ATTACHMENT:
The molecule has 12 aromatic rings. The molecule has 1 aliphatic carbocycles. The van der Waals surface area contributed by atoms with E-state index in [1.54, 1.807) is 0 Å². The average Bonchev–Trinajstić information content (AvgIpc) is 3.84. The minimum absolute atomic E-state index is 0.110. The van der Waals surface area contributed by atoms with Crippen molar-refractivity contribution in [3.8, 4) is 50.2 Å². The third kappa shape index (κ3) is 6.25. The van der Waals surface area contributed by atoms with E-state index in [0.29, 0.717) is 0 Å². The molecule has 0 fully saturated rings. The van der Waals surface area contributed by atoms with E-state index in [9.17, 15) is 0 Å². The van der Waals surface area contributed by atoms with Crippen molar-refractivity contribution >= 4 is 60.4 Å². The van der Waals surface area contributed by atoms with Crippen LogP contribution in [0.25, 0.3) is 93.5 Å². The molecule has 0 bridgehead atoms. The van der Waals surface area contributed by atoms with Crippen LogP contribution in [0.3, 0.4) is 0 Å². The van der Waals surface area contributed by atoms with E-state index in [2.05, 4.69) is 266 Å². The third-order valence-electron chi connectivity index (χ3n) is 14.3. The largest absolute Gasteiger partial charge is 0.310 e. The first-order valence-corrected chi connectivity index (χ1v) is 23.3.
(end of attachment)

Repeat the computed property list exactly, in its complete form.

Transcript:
The molecule has 12 aromatic rings. The molecule has 1 aliphatic carbocycles. The van der Waals surface area contributed by atoms with E-state index in [1.54, 1.807) is 0 Å². The average Bonchev–Trinajstić information content (AvgIpc) is 3.84. The minimum absolute atomic E-state index is 0.110. The van der Waals surface area contributed by atoms with Crippen molar-refractivity contribution in [3.8, 4) is 50.2 Å². The third kappa shape index (κ3) is 6.25. The van der Waals surface area contributed by atoms with E-state index in [0.29, 0.717) is 0 Å². The molecule has 0 fully saturated rings. The van der Waals surface area contributed by atoms with E-state index in [9.17, 15) is 0 Å². The van der Waals surface area contributed by atoms with Crippen molar-refractivity contribution >= 4 is 60.4 Å². The van der Waals surface area contributed by atoms with Crippen LogP contribution in [0.25, 0.3) is 93.5 Å². The molecule has 0 bridgehead atoms. The van der Waals surface area contributed by atoms with Crippen LogP contribution in [0.3, 0.4) is 0 Å². The van der Waals surface area contributed by atoms with E-state index in [2.05, 4.69) is 266 Å². The third-order valence-electron chi connectivity index (χ3n) is 14.3. The largest absolute Gasteiger partial charge is 0.310 e. The first-order valence-corrected chi connectivity index (χ1v) is 23.3.